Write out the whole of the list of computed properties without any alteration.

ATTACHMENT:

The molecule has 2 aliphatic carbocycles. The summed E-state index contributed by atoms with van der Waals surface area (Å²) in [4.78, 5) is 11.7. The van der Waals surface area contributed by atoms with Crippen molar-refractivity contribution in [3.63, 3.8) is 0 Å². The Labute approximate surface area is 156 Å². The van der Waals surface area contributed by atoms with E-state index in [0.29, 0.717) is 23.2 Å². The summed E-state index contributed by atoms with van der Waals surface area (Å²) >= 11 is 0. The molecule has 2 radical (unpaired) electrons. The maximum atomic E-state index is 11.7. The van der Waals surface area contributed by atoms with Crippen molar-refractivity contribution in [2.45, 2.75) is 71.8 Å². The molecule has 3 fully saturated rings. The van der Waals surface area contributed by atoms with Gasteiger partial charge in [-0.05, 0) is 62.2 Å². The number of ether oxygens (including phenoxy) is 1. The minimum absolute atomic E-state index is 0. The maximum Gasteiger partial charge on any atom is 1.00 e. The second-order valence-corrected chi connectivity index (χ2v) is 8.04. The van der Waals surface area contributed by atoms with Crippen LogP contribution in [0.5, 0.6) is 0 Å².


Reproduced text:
The molecule has 2 aliphatic carbocycles. The summed E-state index contributed by atoms with van der Waals surface area (Å²) in [4.78, 5) is 11.7. The van der Waals surface area contributed by atoms with Crippen molar-refractivity contribution in [3.63, 3.8) is 0 Å². The Labute approximate surface area is 156 Å². The van der Waals surface area contributed by atoms with E-state index in [0.29, 0.717) is 23.2 Å². The summed E-state index contributed by atoms with van der Waals surface area (Å²) >= 11 is 0. The molecule has 2 radical (unpaired) electrons. The maximum atomic E-state index is 11.7. The van der Waals surface area contributed by atoms with Crippen molar-refractivity contribution in [2.45, 2.75) is 71.8 Å². The molecule has 3 fully saturated rings. The van der Waals surface area contributed by atoms with Gasteiger partial charge in [-0.05, 0) is 62.2 Å². The number of ether oxygens (including phenoxy) is 1. The minimum absolute atomic E-state index is 0. The maximum Gasteiger partial charge on any atom is 1.00 e. The second-order valence-corrected chi connectivity index (χ2v) is 8.04. The van der Waals surface area contributed by atoms with Crippen LogP contribution in [0.5, 0.6) is 0 Å².